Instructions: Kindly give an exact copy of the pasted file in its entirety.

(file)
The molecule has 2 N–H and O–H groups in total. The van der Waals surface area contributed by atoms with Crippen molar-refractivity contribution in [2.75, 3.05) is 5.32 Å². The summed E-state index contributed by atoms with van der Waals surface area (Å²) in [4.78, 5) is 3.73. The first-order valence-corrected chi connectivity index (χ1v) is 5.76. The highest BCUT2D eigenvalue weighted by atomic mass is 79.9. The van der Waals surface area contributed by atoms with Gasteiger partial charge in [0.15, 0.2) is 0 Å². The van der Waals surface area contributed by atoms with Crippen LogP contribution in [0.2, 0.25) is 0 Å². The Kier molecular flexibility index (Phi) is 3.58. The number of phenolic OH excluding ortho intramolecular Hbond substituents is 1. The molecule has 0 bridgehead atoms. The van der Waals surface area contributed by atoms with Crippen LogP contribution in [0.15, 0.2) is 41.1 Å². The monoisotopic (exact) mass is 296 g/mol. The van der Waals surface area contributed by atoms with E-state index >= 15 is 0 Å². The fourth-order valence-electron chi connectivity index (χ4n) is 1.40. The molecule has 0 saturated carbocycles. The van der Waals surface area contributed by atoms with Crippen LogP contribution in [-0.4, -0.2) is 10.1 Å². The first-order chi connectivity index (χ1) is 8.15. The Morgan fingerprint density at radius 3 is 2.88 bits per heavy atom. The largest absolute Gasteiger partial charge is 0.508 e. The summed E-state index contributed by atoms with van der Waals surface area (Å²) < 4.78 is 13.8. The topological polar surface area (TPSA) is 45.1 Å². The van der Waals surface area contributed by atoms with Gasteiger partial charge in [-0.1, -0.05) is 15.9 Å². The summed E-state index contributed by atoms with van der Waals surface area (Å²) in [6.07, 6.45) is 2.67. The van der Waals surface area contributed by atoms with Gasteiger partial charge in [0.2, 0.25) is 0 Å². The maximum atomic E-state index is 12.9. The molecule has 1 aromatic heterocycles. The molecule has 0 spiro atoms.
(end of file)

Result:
The molecule has 2 N–H and O–H groups in total. The van der Waals surface area contributed by atoms with Crippen molar-refractivity contribution in [2.75, 3.05) is 5.32 Å². The summed E-state index contributed by atoms with van der Waals surface area (Å²) in [4.78, 5) is 3.73. The first-order valence-corrected chi connectivity index (χ1v) is 5.76. The highest BCUT2D eigenvalue weighted by atomic mass is 79.9. The van der Waals surface area contributed by atoms with Gasteiger partial charge in [0.15, 0.2) is 0 Å². The van der Waals surface area contributed by atoms with Crippen LogP contribution in [0.2, 0.25) is 0 Å². The Kier molecular flexibility index (Phi) is 3.58. The number of phenolic OH excluding ortho intramolecular Hbond substituents is 1. The molecule has 0 bridgehead atoms. The van der Waals surface area contributed by atoms with Crippen LogP contribution in [0.15, 0.2) is 41.1 Å². The monoisotopic (exact) mass is 296 g/mol. The van der Waals surface area contributed by atoms with E-state index >= 15 is 0 Å². The fourth-order valence-electron chi connectivity index (χ4n) is 1.40. The molecule has 0 saturated carbocycles. The van der Waals surface area contributed by atoms with Crippen LogP contribution in [-0.4, -0.2) is 10.1 Å². The first-order chi connectivity index (χ1) is 8.15. The Morgan fingerprint density at radius 3 is 2.88 bits per heavy atom. The largest absolute Gasteiger partial charge is 0.508 e. The summed E-state index contributed by atoms with van der Waals surface area (Å²) < 4.78 is 13.8. The topological polar surface area (TPSA) is 45.1 Å². The van der Waals surface area contributed by atoms with Gasteiger partial charge in [-0.1, -0.05) is 15.9 Å². The summed E-state index contributed by atoms with van der Waals surface area (Å²) in [6.07, 6.45) is 2.67. The van der Waals surface area contributed by atoms with Gasteiger partial charge in [0.2, 0.25) is 0 Å². The maximum atomic E-state index is 12.9. The molecule has 1 aromatic heterocycles. The molecule has 0 spiro atoms.